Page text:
The Olympic flame was lit, the Games of the XXXII Olympiad is officially open! Here’s a link to the opening ceremonies along with my thoughts.
Amazing! This was my first reaction as the opening ceremonies used projectors a lot. There were noticeably but understandably fewer performers than previous ones, but I think it didn’t matter as the performance was really interesting and didn’t drag too long to be boring. I like how they incorporated live performances with recorded ones to keep you interested and continue watching. In fact, the only dull moment in my opinion was that speech…
Warning: Spoilers Ahead
I think Japan subtly told the world how detail-oriented they are when children moved seemingly random blocks to form the Tokyo 2020 logo—have you seen how complicated it is with all the pieces, sizes, and orientation? Yet these kids were able to build it with only their eye-level view.
Another jaw-dropping moment was when they brought out the drones. It’s quite unbelievable what we can do with them these days—truly a more environment-friendly alternative to fireworks. Initially they formed the logo and then transformed into a model of the globe with Philippines represented by a few dots. I’m just looking at it from a flat screen and yet I was mesmerized—what more if I was there at the stadium seeing it in 3D?
But not everything is all serious. I find the part where actors imitate 50 pictograms used in the Games hilarious! It’s something unmistakably Japanese!
I felt a little emotional when they showed the passing of the Olympic flame. I’ve always wondered how they transport it from Greece, and now I got the answer. Seeing different folks from all walks of life run across Japan made me imagine how I’d feel if I had been given the honor of doing the same. I had figured I might not be fit enough or young enough, but when they saw seniors gladly running with the flame, some of them emotional, I realized that it might not be impossible at all. I guess that’s why representation is important. Not all of us are born “normal” and all of us will get old one day but it won’t necessarily mean being less able.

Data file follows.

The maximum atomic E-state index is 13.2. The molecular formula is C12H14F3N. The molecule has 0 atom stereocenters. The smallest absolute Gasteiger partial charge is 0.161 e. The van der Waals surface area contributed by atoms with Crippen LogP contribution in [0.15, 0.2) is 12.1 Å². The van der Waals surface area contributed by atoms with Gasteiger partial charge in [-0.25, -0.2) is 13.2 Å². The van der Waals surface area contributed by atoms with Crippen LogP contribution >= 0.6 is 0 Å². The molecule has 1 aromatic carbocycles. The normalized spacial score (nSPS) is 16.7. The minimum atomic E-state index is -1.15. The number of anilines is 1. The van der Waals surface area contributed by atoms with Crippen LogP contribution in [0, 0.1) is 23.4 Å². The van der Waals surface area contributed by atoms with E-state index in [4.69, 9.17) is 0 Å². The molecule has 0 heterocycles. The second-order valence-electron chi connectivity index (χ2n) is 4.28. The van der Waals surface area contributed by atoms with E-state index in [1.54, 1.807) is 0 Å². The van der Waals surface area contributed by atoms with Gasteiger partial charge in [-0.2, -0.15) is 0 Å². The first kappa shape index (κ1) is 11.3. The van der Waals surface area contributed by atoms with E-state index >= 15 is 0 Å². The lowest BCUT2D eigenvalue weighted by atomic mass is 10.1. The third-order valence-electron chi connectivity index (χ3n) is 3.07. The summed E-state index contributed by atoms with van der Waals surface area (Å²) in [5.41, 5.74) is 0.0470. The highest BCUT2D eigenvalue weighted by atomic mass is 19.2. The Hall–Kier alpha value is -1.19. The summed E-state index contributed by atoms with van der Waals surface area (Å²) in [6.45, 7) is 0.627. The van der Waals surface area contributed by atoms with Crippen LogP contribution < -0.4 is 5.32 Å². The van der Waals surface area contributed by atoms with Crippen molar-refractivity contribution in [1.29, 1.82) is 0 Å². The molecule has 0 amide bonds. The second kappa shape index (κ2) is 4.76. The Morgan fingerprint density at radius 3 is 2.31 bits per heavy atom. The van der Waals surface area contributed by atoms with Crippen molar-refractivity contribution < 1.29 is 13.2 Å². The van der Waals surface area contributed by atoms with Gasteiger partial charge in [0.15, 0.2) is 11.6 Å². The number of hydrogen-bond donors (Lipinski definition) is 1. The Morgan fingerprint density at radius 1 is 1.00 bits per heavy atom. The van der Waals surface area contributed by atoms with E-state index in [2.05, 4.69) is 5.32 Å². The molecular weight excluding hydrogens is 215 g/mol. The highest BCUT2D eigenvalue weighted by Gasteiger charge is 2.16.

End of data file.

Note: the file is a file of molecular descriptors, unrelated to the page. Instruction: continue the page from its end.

Like in all opening ceremonies, the lighting of the Olympic flame and what the cauldron looks like are among the highlights of the event. I still remember fondly like it was yesterday the first opening ceremonies I’ve seen on TV, the Barcelona 1992 Olympics, where an archer lit up the flame from afar using an arrow! The subsequent lighting ceremonies aren’t as flamboyant but each still have their own unique character. This time, it’s former No.1 tennis player Ōsaka Naomi that had the honor of lighting the flame. At first, I thought the cauldron would be inside the structure but it turned out that it would be the orb atop of it! That orb was just really interesting to look at and Naomi climbing up those stairs to go to the top of “Mt. Fuji” was really something. And I’m glad that she agreed to be the “face” of the Tokyo Olympics despite her personal struggles and as we all know how “conservative” Japanese are when it comes to their “identity.”
Overall, I think Japan did an excellent job with the opening ceremonies. While some people think it’s inappropriate to hold such “festive” events in the midst of a worsening pandemic, personally I think with proper precaution we should as it shows how resilient humanity is despite all the challenges. I think continuing with the Olympics can give us hope that our lives can continue despite COVID-19 still lurking around. It would also give us something else to watch out for—a break from the usual news that we keep hearing daily for more than a year.
Thank you for continuing with the Games, Japan! I wish that the events be safe and successful. To all the athletes, good luck! And to our Filipino athletes, may your best be good enough to get us that first ever Olympic gold!